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Safe deer hunting season depends on proper preparation

Big game hunters throughout Utah are eagerly awaiting the beginning of the state's general buck deer hunt Oct. 19. Preparations now, in the form of gathering materials and gaining knowledge, are key to a safe big game hunting experience. And, while taking a deer is usually the highlight of any deer hunt, hunters should remember to enjoy all the experiences a hunt provides.

"Enjoy the entire experience of the hunt," stated Lenny Rees, hunter education coordinator for the Division of Wildlife Resources.

"Good friends, a good camp, a chance to observe wildlife and the beautiful state we live in are all things deer hunters are fortunate enough to enjoy during their time afield."

Rees offers the following tips for an enjoyable and safe hunting experience.

•Personal preparation. Obtain a deer hunting permit. As of Oct. 3, northern region permits for residents and nonresidents were still available. Permits for the other regions are sold out.

Know the area that is going to be hunted. If possible, scout the area before the hunt.

Put together a survival kit. The kit should include the following.

•A small first aid kit.

•Three ways to make a fire including matches, cigarette lighter, and firestarters.

•Quick energy snack foods.

•A cord or rope.

•A compass.

•A flashlight.

•An extra knife.

•A small pad of paper and a pencil, for leaving information at the last location about yourself and the direction of travel should one become lost.

Firearm preparation. Make sure to have the proper ammunition for the firearm.

Be as familiar as possible with the firearm. Know how to load and unload it, and where the safety is and how to operate it.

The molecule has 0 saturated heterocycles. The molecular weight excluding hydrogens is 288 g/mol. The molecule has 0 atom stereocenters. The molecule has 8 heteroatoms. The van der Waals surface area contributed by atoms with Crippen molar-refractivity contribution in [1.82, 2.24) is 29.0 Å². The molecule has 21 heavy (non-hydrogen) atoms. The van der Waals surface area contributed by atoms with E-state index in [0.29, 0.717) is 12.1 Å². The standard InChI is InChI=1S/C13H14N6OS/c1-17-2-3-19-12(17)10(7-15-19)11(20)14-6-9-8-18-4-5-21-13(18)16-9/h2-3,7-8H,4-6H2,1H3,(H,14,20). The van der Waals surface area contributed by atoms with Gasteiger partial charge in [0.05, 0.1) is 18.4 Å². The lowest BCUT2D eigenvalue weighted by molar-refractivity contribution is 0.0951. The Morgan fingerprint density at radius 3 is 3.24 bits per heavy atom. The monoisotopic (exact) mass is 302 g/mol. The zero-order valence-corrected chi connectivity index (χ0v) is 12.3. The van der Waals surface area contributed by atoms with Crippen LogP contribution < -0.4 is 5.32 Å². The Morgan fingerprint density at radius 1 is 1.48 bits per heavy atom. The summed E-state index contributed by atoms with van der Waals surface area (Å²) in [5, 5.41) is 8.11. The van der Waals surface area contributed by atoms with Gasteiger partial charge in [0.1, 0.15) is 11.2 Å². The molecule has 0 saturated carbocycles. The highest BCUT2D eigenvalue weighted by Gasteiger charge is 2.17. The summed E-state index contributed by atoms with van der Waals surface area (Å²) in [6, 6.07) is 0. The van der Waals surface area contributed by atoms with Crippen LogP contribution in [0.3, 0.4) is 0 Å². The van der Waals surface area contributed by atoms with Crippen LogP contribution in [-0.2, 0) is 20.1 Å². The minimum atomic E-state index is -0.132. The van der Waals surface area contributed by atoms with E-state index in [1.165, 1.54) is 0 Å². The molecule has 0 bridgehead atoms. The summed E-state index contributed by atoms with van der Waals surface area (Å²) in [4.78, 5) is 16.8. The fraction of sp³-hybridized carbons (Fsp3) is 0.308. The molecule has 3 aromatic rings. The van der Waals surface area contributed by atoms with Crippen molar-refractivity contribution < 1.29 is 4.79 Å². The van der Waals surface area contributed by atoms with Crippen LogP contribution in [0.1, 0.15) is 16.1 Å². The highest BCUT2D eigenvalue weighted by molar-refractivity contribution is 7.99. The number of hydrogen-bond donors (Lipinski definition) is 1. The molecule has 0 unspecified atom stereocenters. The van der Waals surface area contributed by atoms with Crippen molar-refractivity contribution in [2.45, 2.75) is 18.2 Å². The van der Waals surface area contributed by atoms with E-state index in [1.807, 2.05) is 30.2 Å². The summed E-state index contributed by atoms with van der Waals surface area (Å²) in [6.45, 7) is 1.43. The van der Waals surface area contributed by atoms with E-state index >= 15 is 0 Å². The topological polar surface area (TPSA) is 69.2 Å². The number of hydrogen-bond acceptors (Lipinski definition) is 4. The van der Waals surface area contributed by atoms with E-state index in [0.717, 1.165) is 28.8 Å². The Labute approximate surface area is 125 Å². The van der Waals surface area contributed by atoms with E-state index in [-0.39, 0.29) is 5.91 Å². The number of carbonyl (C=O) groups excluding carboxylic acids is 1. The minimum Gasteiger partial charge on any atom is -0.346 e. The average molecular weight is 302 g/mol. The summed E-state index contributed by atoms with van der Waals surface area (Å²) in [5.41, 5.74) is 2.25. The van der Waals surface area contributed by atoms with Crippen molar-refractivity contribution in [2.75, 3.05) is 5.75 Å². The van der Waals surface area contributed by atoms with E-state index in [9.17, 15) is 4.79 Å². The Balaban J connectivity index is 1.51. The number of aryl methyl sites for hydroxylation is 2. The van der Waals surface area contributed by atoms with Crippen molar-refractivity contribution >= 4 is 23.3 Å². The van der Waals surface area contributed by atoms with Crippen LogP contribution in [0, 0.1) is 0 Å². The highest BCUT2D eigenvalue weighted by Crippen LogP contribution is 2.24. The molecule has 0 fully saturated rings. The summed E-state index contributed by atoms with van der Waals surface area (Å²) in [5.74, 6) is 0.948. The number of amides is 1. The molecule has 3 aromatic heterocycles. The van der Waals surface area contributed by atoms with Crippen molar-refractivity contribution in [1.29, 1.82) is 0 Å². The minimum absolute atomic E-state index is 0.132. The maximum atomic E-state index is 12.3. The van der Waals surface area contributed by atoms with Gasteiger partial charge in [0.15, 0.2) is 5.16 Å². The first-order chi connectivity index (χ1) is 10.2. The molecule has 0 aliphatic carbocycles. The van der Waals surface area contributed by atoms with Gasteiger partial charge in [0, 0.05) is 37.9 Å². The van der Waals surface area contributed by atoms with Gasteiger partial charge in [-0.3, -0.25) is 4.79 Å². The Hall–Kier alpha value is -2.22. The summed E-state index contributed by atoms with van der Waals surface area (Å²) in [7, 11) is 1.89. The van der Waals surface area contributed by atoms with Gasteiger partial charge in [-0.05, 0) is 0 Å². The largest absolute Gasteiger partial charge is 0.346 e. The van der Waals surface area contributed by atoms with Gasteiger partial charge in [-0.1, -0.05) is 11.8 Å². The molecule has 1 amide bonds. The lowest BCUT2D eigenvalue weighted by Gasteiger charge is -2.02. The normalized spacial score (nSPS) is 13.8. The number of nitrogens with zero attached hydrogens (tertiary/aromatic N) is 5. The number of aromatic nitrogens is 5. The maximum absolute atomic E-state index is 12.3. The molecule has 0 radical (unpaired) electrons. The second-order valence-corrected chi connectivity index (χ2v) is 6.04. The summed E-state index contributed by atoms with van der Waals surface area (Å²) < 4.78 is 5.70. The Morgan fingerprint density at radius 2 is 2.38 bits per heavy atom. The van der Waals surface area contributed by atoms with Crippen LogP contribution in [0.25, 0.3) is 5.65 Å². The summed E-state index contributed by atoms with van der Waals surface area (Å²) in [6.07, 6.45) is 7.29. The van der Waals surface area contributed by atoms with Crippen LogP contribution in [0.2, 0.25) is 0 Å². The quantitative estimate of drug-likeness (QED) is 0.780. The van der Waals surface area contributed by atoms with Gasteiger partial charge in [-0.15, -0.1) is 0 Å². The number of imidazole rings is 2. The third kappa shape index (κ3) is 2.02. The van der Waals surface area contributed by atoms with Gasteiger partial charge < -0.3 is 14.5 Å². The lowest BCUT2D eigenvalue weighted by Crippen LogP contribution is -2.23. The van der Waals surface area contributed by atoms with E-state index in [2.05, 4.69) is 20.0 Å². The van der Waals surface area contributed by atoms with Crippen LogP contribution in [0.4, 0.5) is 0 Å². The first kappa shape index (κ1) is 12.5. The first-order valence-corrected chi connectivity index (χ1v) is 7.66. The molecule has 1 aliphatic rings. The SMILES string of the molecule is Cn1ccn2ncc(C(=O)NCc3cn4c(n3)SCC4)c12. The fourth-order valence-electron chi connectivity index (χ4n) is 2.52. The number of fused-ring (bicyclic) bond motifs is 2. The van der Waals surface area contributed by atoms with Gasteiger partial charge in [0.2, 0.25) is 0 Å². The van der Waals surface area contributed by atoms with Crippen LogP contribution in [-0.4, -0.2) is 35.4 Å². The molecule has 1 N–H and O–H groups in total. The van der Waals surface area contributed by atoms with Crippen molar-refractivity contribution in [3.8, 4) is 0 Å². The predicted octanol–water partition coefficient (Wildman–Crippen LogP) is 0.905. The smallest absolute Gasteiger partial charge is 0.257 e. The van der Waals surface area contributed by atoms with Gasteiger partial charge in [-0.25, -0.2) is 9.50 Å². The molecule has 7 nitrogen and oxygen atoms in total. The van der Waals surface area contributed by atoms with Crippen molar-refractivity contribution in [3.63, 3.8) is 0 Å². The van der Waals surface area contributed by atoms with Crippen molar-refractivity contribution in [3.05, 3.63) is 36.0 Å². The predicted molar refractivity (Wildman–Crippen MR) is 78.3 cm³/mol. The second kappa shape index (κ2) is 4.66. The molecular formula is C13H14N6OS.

•Firearm safety. Never carry a loaded firearm in a vehicle.

•Before shooting, make sure of the target and what's beyond it.

•Vehicle preparation. Make sure the vehicle is in good mechanical condition.

•Carry a shovel, ax, tire chains, jumper cables and a tow chain in the vehicle.

•If mechanical problems are experienced to the vehicle or it becomes snowed in, stay with the vehicle.

•Before leaving on the trip, let someone know where the destination is and when the expected return time will be.

•While in the field, never hunt alone and wear proper safety clothing. This includes 400 square inches of hunter orange on the back, chest and head.

•Field dressing the animal. Use a sharp knife. A sharp knife is safer for field dressing than a dull one.

•Cut away from ones body. Never bring a knife blade towards the body while cutting.

•Physical well-being. Always be aware of ones physical limitations and don't exceed them.

•Be prepared for weather changes by dressing in layers. By doing so, it will allow the body to regulate its temperature by adding or removing clothes as needed.

•Drink plenty of water, regardless of the temperature. "A hunter can become dehydrated, even in cold weather," Rees warned.

•Hypothermia (the loss of body temperature) can occur in temperatures as warm as 50 degrees.

•Be aware of hypothermia signs. The first is stumbling or disorientation.. "When these signs are noticed, sit down immediately and build a fire," Rees suggests. "Make sure to get warm and dry."

•Frostbite. If hunting in cold weather, be aware of frostbite development. White spots on the skin are the first sign. Check the face, feet and hands regularly. It's much easier to notice the first signs of frostbite on the face. If hunting with a companion, watch one another and alert the victim if frostbite appears.

•If lost, don't panic. Sit down and build a fire, even if it isn't cold. "A fire is soothing and will help the hunter to relax and think clearly," explained Rees.

After calming down, try to think a way out of the situation. If the hunter thinks they know the direction they need to travel, use the pad of paper and pencil from the survival kit and leave a note at the location, indicating who the hunter is and the direction of travel.

If a hunter comes across others while trying to find their hunting party, don't be embarrassed to stop them and ask for directions and help.

If unsure about the direction that should be traveled, stay at the camp and build a shelter several hours before sundown, if possible.

Build a smokey fire which can be spotted from the air or build three fires (a distress signal that also can be noticed from the air).

•Alcohol and gunpowder don't mix. Do not handle a firearm if alcohol has been consumed.

Do not give alcohol to someone who's cold. Rather than warming the person, alcohol will actually make them colder.

By preparing in advance for the annual dear hunt, participants will ensure that their experience is safe, yet enjoyable.

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